Greater NATO

March 12, 1992

As the world gropes for a security system responsive to the needs of the post-Cold War era, NATO inexorably comes to the fore. The North Atlantic Treaty Organization, arguably the most successful military alliance of all time, was born and bred in the Cold War. Since the collapse of the Soviet empire east of the Elbe, there has been intense debate whether NATO has a mission and a future or whether it should be buried honorably next to its vanquished foe, the Warsaw Pact.

At an extraordinary meeting this week of the 16 foreign ministers of NATO countries and their 19 counterparts from Eastern Europe and the newly independent republics of the old Soviet Union, this question may have been answered. They contemplated civil war in Yugoslavia, ethnic conflict between Armenia and Azerbaijan and the lingering danger of resurgent Russian imperialism. And, with surprising consensus, they turned to NATO as the one organization with credible military capability -- even with intervention capability.

Instead of considering NATO as a rival to the Conference on Security and Cooperation in Europe, the Western Alliance was perceived as its natural partner. CSCE, the product of the 1975 Helsinki Accords which forced human rights on Communist autocrats, is still largely a discussion group with lofty aims but no real organization or muscle. But it has promulgated useful accords to head off conflict and has always been the one all-European council that embraced the United States and Canada.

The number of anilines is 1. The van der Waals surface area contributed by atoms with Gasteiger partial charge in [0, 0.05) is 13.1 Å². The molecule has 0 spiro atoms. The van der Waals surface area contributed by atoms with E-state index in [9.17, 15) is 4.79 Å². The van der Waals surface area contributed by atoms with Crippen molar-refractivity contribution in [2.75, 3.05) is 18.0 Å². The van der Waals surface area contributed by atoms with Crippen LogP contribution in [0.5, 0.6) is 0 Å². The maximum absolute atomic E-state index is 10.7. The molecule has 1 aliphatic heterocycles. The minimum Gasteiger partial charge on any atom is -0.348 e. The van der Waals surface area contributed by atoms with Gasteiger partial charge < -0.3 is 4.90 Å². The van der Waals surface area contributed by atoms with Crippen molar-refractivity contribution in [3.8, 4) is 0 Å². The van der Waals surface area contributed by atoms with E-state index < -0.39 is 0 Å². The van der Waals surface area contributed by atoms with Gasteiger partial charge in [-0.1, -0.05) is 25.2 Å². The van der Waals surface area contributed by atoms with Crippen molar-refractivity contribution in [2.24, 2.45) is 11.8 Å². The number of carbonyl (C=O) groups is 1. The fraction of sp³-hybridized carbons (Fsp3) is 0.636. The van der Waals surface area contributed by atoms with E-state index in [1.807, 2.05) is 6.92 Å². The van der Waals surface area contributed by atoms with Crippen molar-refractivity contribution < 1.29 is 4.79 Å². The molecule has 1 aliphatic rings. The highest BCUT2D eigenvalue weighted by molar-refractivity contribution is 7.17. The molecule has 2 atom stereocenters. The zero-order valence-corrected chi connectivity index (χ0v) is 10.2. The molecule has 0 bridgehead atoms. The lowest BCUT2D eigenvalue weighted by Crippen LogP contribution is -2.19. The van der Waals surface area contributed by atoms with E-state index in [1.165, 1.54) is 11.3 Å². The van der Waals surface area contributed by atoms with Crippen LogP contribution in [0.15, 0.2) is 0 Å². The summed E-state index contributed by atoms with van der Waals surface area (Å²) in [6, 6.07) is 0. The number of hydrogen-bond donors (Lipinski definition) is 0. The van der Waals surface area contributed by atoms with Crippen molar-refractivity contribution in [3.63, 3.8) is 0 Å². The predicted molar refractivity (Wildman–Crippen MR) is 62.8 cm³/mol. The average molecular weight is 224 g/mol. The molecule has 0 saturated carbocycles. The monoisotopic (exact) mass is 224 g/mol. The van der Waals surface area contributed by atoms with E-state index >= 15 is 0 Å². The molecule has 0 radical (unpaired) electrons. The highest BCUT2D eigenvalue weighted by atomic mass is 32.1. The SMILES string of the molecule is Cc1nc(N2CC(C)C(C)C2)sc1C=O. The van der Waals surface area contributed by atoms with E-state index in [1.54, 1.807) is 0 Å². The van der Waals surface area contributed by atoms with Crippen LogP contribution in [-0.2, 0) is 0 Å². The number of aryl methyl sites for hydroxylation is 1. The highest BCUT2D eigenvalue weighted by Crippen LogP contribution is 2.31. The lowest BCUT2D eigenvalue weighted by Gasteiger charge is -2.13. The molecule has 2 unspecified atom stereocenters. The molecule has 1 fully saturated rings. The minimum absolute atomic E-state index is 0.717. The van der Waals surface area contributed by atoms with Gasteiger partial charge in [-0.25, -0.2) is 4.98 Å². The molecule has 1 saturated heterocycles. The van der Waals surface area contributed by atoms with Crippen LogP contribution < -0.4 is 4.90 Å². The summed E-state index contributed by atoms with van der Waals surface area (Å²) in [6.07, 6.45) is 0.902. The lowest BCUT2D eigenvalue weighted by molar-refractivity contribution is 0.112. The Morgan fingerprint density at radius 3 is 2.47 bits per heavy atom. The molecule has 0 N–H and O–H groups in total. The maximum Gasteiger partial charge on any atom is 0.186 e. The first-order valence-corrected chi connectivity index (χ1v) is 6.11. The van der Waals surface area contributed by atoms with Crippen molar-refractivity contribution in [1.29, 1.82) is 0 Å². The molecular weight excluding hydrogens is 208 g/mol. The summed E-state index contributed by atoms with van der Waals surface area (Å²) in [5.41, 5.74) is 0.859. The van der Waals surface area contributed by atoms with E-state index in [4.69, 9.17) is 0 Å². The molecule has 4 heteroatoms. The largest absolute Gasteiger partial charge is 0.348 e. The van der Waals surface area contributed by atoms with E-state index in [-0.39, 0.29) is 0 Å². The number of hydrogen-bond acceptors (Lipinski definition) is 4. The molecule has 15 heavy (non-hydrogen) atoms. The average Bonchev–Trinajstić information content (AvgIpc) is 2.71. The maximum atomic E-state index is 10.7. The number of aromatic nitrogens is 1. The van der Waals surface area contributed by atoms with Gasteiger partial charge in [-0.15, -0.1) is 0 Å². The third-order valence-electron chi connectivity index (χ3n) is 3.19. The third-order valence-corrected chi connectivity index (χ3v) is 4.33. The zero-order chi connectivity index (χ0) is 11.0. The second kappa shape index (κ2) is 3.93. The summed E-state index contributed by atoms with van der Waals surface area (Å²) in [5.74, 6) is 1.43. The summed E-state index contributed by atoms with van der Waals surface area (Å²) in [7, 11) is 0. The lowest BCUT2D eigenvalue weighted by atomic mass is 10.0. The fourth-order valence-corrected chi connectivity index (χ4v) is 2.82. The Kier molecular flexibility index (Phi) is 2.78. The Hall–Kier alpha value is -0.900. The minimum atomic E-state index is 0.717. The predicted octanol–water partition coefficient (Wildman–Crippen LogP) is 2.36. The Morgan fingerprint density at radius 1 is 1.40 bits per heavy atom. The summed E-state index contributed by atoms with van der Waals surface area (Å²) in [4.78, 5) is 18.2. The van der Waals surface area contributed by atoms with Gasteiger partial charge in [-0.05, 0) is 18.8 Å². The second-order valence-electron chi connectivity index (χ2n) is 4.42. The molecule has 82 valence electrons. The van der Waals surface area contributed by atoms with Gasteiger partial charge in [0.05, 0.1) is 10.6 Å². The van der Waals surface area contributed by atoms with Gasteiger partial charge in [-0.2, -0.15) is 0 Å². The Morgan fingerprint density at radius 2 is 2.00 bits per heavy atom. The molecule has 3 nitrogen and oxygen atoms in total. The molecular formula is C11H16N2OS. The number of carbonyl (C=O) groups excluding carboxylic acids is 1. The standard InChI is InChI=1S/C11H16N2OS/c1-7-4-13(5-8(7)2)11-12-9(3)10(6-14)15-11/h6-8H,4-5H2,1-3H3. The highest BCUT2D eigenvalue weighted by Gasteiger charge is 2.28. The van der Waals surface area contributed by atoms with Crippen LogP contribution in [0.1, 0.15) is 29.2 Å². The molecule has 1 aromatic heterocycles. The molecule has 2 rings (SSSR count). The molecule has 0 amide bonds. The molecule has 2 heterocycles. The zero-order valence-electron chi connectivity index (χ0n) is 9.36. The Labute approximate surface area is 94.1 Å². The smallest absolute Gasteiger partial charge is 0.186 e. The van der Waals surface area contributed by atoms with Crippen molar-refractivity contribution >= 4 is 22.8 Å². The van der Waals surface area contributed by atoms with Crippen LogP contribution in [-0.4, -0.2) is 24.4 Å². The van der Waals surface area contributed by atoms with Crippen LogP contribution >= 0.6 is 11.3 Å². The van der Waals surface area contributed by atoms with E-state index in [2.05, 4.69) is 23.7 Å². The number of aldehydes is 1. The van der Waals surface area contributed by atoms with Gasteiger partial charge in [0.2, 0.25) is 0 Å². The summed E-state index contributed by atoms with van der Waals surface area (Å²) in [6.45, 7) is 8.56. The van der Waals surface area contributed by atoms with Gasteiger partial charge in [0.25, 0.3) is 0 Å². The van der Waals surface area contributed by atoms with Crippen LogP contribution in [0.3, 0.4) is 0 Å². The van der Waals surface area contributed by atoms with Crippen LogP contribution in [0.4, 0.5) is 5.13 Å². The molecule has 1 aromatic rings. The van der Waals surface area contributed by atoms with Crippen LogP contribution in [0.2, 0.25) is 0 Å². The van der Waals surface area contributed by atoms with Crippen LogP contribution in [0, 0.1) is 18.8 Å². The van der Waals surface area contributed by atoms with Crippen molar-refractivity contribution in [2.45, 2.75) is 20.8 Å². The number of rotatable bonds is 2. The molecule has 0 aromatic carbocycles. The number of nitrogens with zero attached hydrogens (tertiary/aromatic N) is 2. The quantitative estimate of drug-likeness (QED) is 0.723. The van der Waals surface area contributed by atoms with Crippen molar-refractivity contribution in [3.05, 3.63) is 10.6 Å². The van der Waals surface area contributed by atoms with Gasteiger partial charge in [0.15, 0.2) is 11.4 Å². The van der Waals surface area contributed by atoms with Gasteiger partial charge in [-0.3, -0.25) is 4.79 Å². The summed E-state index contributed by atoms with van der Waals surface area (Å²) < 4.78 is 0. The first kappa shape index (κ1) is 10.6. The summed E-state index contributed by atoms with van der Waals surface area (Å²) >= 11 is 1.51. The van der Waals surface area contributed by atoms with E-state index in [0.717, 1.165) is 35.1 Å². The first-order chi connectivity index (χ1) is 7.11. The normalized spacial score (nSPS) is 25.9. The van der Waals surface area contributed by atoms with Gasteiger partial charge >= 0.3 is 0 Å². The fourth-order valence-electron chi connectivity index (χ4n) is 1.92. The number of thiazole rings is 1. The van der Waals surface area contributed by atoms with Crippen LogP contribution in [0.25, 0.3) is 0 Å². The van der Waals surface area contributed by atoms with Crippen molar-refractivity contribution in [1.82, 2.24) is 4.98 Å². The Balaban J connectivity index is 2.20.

With the end of the Cold War, France perceived CSCE's military weakness and sought a European or French-German force to fill in the gap. This was strictly in line with established France's wariness of NATO, which it has long regarded as too much under the American thumb. Other European nations quickly understood, however, that this move would feed into American isolationism and accelerate the pace of U.S. troop withdrawals at a time of intense instability in Europe.

The result was formation of a new North Atlantic CooperatioCouncil (NACC) linking NATO and former Warsaw Pact states or republics. As part of NACC's "mutually reinforcing relationship with CSCE," (Secretary of State James Baker's phrase) the new organization may have as its first order of business a military intervention to prevent more bloodshed between Armenia and Azerbaijan. This would parallel United Nations intervention in Yugoslavia at the behest of the European Community.

As Europe searches for security, there may be other ad hoc arrangements of this kind. The message for America is that it should not forsake its commitment to European peace. The Bush administration is cutting the 300,000-man U.S. force in NATO to 150,000 by 1995. That is enough. Along with economic support to protect fragile democracy in the old Soviet empire, the West must allocate adequate forces not for war but for peace-keeping duty. NATO's new arrangements with former antagonists are prudent and reassuring.

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